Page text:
Third is a “modern heirloom” like the sugar snap pea. The vegetable breeder Calvin Lamborn developed this open-pollinated favorite for the Gallatin Valley Seed Company in the 1970s.
The origins of the sugar snap, a rogue, thick-walled pea, lie in Mr. Torgrimson’s fourth category, “mystery heirlooms.” These are serendipitous discoveries and field crosses that farmers and gardeners decide to preserve and plant again.
In the plainest sense, heirlooms are just old seeds. What has changed is the way we venerate them, said Bill Tracy, 56, a sweet-corn breeder and professor of agronomy at the University of Wisconsin. Dr. Tracy knows the old sweet corns well. He estimates that, over the decades, he has grown 75 to 80 percent of these varieties.
Marketing them as heirlooms, however, is “a new concept, a concept of the early 21st century,” Dr. Tracy said. Plants are sexually active, mutable things, he explained. And they can be adapted to different climates, soil types and planting and harvest dates.
“The farmer or the gardener has the opportunity to select the type that is best for their farm,” he said. And “previous generations of farmers, our parents or grandparents” did just that.
An open-pollinated seed wasn’t an item to be named, fixed and monastically cloistered. For their part, the seed companies and catalogs, which were then small and regional, collected local seeds from the plants that performed best from year to year.
John Navazio, 56, a Washington State University seed specialist and senior scientist for the Organic Seed Alliance, suggests that the growers who developed heirloom seeds wouldn’t be content with them today.
“A 1902 cabbage by Burpee was a perfectly good cabbage by 1902 standards,” Dr. Navazio said. “But the truth of the matter is, none of our ancestors ever viewed these things as done. You never stopped breeding your livestock. You never stopped selecting your cabbage.”
FOR the discriminating food shopper, the word “heirloom” has another meaning. Heirloom vegetables are the delicious ones. These are the turnips dolled up in magazine photo spreads and honored by name on the menus of the better restaurants. (And even some of the worst ones.)
Mr. Torgrimson admits that he has dallied with a few hybrids in the past. But “you can’t beat the taste” of heirlooms, he said. He recalled what a visitor to Seed Savers’ Heritage Farm asked last summer after biting into a gusher of a tomato. “Why does the tomato in the store taste like a red rubber ball?”
Bob Heisey, a 62-year-old tomato-and-pepper breeder for the United Genetics Seeds Company, has heard that question before. “A lot of the complaints,” he said, “are about supermarket tomatoes that are picked when they’re green, and gassed with ethylene to develop the red color and then refrigerated to keep them fresh so that they look marketable when they get to the store.”
The American consumer, Dr. Heisey said, wants to buy produce out of season. And the customer is always right — even when the customer is wrong.
Pitting August heirlooms against March shelf-fillers is not an apples-to-apples comparison, so to speak. As Mr. Johnston puts it, “In general, fresh local produce can be better eating than not-so-fresh, long-distance-shipped produce.”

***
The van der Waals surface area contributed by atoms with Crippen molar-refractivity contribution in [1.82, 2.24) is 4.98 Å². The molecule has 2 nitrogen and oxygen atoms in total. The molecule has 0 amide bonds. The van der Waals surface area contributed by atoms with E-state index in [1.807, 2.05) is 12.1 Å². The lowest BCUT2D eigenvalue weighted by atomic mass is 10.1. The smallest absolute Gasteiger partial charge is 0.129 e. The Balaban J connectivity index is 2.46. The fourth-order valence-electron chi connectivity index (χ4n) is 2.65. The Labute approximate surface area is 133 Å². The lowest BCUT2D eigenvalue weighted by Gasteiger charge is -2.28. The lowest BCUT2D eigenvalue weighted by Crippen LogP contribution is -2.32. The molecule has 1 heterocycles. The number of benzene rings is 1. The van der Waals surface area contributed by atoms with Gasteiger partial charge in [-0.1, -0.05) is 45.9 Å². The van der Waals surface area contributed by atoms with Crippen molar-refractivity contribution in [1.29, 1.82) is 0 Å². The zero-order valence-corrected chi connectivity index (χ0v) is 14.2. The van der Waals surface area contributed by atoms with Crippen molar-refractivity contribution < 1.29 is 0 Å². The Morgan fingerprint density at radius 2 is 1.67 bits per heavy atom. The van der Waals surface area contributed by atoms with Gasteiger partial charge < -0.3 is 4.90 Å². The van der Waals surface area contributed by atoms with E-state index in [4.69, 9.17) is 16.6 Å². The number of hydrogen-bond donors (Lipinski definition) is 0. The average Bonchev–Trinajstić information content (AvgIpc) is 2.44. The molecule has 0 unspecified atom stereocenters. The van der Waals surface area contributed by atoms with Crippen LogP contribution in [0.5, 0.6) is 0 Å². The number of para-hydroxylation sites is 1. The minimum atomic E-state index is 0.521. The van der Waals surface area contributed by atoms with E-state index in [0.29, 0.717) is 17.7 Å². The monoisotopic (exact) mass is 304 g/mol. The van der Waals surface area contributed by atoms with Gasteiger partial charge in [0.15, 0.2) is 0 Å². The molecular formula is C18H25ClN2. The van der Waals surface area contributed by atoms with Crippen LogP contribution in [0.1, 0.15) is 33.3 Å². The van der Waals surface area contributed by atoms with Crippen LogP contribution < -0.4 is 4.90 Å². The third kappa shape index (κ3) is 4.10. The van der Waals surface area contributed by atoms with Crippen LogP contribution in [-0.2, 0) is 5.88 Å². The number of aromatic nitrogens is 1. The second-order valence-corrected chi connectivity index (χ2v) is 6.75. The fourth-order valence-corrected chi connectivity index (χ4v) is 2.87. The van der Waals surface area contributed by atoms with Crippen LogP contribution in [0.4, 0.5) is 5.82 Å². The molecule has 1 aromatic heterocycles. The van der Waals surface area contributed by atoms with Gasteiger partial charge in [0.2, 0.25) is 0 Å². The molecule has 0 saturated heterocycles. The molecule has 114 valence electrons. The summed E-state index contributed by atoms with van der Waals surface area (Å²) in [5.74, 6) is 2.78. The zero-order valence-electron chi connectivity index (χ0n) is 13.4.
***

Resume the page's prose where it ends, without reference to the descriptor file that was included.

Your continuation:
Heirlooms are not intrinsically more appetizing than modern hybrids. Heirlooms began as hybrids, after all — a fortuitous cross of two parents. Modern hybrids, or so-called “F-1s,” are usually proprietary to a seed company. But this is still the 19th-century genetics of Gregor Mendel, not genetic engineering.
There are plenty of horticultural reasons heirlooms can grow glorious fruit. One is size. An heirloom tomato is often a big, robust plant. The central stalk is usually indeterminate: it keeps shooting up after setting fruit. Mr. Ball, of Burpee, recalls a customer telling him about a Brandywine plant that crept into the house through a second-floor window.
An heirloom tomato will also have a lot of leaves, in groups of three, Dr. Heisey said. All that green surface area translates into a lot of photosynthesis. And that means higher sugar levels, one of many factors that make for a mythic tomato.
A modern, hybrid tomato, by comparison, is typically determinate in the way it grows: the stem will stop growing. And the leaves come in pairs. Farmers prefer compact plants with earlier and higher fruit yields. So that’s what breeders give them.
But that’s not the end of the story. If it were, Dr. Heisey wouldn’t be able to argue that a well-bred hybrid, properly ripened, “will taste as good or better than heirloom tomatoes.”
As any impatient gardener will testify, many of those old tomato plants don’t like to be hurried to make fruit. And while they’re hanging around the yard, the foliage can pick up a legion of common diseases, including the blights (early and late) and the wilts (fusarium and verticillium).
As the stricken plant sheds leaves like a sheepdog, it has less sugar to channel into the fruit. This is one reason an October tomato may be no great treat.
By comparison, some blight resistance has been bred into the hybrid for decades, Dr. Heisey said. Most commercial types now have resistance, as do many backyard varieties.
Still, the farmers who first created the heirlooms did not garden in Eden. They had their own nuisances to overcome. Mr. Gettle, the owner of Baker Creek Heirloom Seeds, suggests that a well-chosen seed can prove to be a survivor.
For example, he said, growers might find that Southeast Asian cultivars feel at home in the miserable damp of Florida. Alternately, plant enough heirlooms from enough places, and a few are bound to endure.